What we’re seeing is in terms of best practices, it’s companies who are really taking action from a strategic perspective and having those actions benefit both the company, as well as the environment and the people. We’re moving farther and farther away, thankfully from the idea that there’s a trade off between doing well financially and doing good on an ESG perspective and really understanding that by doing good on the ESG side, actually helps to drive financial performance.

There are many studies that have come out in recent years that talk about how companies that pay more attention and look at ESG factors within their strategic scope of their business, actually perform better on a financial basis, which is great, and you see valuations increase for that. Some people say, well, isn’t this just a better run company? I’d have to say yes, because the people who are looking at a broader scope of risks and opportunities will most likely perform better because they’re looking at more of the things that might impact the financial performance or the operational performance of their companies.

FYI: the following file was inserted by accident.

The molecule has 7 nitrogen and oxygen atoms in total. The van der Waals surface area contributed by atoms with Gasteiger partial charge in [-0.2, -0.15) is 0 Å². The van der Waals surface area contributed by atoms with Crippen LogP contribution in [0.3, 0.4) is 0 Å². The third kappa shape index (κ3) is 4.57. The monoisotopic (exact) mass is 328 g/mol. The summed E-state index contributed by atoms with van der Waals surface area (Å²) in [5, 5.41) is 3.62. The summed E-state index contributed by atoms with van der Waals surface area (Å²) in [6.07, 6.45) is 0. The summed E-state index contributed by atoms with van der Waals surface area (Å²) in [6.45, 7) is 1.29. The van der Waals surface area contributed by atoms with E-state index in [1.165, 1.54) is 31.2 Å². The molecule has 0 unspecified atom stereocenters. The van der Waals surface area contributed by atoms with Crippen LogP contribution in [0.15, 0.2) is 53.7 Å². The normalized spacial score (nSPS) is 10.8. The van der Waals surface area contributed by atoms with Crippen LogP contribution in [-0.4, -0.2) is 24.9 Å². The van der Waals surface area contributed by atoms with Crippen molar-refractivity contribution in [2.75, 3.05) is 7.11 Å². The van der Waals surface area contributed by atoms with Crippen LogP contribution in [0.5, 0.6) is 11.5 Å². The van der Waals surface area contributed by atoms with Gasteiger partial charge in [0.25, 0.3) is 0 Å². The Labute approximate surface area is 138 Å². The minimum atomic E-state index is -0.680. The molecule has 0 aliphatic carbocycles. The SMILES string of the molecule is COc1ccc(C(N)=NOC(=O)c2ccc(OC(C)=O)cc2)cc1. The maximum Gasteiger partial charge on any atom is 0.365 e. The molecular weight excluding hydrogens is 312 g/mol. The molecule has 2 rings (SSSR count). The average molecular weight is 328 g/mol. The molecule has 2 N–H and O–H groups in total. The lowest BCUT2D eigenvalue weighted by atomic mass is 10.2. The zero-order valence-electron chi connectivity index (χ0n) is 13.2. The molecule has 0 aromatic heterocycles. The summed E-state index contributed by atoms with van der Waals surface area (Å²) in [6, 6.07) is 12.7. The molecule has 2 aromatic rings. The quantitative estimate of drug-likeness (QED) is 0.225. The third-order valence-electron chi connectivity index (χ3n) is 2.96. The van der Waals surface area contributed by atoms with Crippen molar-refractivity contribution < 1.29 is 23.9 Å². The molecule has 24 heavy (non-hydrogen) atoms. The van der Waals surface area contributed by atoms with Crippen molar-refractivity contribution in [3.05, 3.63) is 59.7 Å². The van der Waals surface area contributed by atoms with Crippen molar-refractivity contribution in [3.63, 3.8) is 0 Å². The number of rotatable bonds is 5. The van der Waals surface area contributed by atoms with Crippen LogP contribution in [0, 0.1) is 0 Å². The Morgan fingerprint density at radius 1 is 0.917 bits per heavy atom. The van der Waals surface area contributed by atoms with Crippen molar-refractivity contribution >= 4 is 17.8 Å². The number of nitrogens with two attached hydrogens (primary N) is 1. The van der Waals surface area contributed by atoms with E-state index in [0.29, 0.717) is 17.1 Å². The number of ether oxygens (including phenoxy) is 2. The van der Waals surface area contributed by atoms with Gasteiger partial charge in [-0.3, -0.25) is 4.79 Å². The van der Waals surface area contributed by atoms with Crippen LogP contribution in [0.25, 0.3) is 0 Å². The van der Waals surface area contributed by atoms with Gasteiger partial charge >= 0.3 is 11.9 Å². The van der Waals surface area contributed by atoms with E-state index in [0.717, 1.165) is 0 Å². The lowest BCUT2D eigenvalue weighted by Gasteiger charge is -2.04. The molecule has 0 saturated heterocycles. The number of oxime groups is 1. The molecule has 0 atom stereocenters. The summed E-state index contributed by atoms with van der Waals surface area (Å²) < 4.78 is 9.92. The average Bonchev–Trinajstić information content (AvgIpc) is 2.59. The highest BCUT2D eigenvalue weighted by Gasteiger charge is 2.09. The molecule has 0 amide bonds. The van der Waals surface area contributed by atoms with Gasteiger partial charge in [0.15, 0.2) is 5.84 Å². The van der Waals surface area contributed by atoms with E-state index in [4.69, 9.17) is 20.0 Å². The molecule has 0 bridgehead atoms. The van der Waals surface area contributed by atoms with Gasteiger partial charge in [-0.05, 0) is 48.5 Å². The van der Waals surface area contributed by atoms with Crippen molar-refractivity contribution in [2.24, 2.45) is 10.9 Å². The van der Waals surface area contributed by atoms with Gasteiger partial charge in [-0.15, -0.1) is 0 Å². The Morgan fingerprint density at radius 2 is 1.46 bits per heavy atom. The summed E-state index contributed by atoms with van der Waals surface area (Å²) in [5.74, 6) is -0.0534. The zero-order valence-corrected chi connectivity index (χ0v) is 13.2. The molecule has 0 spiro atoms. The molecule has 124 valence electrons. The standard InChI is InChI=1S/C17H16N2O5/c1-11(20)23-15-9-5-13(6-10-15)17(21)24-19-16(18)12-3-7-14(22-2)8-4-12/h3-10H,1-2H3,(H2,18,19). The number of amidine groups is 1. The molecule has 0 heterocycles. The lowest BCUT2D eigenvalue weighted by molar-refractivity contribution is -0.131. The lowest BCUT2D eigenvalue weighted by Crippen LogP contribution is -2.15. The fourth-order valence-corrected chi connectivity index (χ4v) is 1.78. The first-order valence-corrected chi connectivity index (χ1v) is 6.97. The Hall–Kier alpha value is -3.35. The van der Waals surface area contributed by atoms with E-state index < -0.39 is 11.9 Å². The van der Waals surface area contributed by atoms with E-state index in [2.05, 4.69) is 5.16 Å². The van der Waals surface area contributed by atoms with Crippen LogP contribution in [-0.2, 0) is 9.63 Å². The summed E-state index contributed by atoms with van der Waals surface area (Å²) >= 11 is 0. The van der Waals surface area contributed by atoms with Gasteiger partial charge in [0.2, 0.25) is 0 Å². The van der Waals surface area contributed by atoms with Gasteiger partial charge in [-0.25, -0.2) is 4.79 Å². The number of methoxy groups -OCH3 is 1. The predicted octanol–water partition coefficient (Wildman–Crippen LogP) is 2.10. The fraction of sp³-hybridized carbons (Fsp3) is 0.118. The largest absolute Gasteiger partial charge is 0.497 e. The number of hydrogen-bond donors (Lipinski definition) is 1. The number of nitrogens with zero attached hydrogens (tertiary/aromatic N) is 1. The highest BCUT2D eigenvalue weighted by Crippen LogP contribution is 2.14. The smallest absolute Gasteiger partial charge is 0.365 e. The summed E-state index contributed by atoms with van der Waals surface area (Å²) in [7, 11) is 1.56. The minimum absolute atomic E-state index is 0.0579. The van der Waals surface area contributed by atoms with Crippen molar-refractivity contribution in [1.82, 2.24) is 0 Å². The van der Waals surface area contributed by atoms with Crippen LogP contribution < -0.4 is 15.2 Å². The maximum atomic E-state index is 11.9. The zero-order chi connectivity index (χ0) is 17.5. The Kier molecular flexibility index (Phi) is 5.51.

In terms of how they measure, I think it really comes down to measuring in terms of financial and operational performance. Moving away from, and this is where I think the world of ESG is moving from we’re measuring it in terms of our philanthropic activities, which is still great and very important. But moving from that into the business strategy and how it’s impacting financial and operational performance and saying, this is how we’re benefiting our communities, this is how we’re benefiting our people, this is how we’re benefiting the environment, this is how we will benefit from this over time because we won’t be as impacted by the environment. We will attract talent, which will lower our voluntary turnover and therefore, lower the cost to the company for replacing employees. We will drive innovation. There are real factors that companies can look to when they embed these best practices into their strategies of pulling it back into the financial and operational performance of the company.

David Erickson:

Do you find these companies, these best practice companies, if you will, that they integrate how they measure impact into their quarterly and annual presentations? Or is it just reported separately as part of their ESG impact statement that they have every year?

Lauren Puffer: